Every month, Clarkesworld — a monthly science fiction and fantasy magazine — receives about 1,100 submissions from writers hoping to get published. To prepare each issue, Publisher and Editor-in-Chief Neil Clarke and his staff read through the pieces and narrow down their selections for publication.
But over the past few weeks something changed: Side hustlers started using ChatGPT. Blogs highlighting gigs to supplement other work, fueled by the ever-present hunt for clicks, began claiming you could make easy money with ChatGPT by asking the AI-generated chatbot to write a short story, copying the text it produces, and submitting that work to literary magazines that pay published writers.
These side hustle sites have broadcasted lists of outlets that pay writers for published submissions, like Clarkesworld, and encouraged people to submit work there for years — the difference now, though, is that the sites are encouraging readers to use AI tools like ChatGPT to generate the stories. It takes far less time to instruct a chatbot to produce content than it does to actually write that story, and hundreds of people have taken advantage of the opportunity to potentially make a quick buck.
Lit mags being spammed by AI
In February alone, Clarke said the magazine received 700 submissions written by humans and 500 written by AI. Despite the fact that the AI stories are pretty easy to spot — they’re often written poorly and frequently even have the same titles — they overwhelmed the submission system for Clarkesworld so thoroughly that Clarke was forced to close submissions.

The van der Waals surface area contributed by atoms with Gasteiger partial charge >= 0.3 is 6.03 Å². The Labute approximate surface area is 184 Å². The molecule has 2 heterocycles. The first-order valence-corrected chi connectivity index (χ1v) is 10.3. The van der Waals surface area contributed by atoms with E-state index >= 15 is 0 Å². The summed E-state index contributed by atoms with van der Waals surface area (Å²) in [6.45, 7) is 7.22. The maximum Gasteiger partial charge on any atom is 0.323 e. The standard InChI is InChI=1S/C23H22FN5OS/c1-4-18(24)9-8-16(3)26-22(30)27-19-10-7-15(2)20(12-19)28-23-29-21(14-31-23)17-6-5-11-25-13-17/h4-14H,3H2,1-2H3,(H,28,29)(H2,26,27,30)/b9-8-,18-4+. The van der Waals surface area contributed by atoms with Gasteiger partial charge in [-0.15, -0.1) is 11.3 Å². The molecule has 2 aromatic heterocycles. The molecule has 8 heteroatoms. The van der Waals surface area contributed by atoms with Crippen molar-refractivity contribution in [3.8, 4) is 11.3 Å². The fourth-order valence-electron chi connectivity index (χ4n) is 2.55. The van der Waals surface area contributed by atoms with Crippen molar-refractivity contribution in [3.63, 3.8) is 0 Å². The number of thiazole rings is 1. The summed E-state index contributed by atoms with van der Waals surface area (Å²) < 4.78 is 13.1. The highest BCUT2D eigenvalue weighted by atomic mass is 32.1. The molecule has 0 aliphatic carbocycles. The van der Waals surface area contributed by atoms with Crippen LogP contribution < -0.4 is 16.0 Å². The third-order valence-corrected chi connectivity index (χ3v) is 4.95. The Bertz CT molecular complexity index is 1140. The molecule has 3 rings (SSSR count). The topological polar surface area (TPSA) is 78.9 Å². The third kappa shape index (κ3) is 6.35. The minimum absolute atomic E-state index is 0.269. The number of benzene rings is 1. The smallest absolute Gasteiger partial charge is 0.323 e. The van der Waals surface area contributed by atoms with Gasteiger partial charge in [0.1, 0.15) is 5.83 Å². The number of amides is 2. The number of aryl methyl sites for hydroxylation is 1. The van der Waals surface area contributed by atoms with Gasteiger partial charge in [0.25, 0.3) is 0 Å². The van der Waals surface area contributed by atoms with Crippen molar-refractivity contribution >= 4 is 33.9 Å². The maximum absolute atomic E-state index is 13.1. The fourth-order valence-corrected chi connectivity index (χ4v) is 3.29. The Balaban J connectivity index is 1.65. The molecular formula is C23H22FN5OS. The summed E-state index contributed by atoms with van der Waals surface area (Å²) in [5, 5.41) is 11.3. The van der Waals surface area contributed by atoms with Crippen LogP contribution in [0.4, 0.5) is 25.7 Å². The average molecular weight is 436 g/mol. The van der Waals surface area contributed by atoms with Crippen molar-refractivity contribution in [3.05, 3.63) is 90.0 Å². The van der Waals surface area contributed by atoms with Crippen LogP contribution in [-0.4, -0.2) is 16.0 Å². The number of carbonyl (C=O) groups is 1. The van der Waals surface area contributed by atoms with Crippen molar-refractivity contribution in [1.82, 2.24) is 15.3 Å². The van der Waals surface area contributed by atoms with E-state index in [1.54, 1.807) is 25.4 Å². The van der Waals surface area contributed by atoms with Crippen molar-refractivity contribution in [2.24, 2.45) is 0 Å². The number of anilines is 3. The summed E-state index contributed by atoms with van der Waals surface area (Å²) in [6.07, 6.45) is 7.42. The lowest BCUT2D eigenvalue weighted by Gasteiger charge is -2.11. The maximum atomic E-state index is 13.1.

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“One of the things I’m comparing it to is spam,” Clarke told Mashable. “So right now we’re in pre-spam filter days, but with current-day spam levels. So we need to find some ways to knock this down.”
As spam tends to work, Clarkesworld isn’t the only literary magazine to be hit. The Magazine of Fantasy & Science Fiction(Opens in a new tab) and Asimov’s Science Fiction(Opens in a new tab) also reportedly have been flooded by submissions generated by AI chatbots.
“I knew it was coming on down the pike, just not at the rate it hit us,” Sheree Renée Thomas, the editor of The Magazine of Fantasy & Science Fiction, told the New York Times(Opens in a new tab).
Clarkesworld isn’t particularly interested in publishing works of fiction written by a computer, not only because the works are usually of poor quality, but also because this aspect of the rapid rise of AI access has become ethically and morally blurry, with some raising red flags of straight-up plagiarism.
Who owns the work?
Beyond overwhelming systems for submissions, this new AI tool has threatened to upend the literary world as we know it. AI isn’t new to the field: Writers have used AI-based writing assistants like Sudowrite(Opens in a new tab), Jasper(Opens in a new tab), Writesonic(Opens in a new tab), and more for years. And there are plenty of ways to use these and ChatGPT as genuinely helpful, ethical writing tools. These resources can help with plot holes, naming characters, creating an outline, ironing out dialogue, and more. But they’re are a bit clunkier to use than ChatGPT, and they aren’t marketed to the public in the same way.
“Unless [ChatGPT] is constrained, I hate to say this, but it will have a negative impact on the writing profession without a doubt and on the quality of what gets published,” said Mary Rasenberger, CEO of the Authors Guild, the nation’s oldest and largest professional organization for published writers.
This is a problem not limited to authors and publishers.
“As people say, books are the arteries of democracy; ideas spring from books,” Rasenberger told Mashable. “We need to protect book culture, but how do you do that in a world that is flooded with AI books?”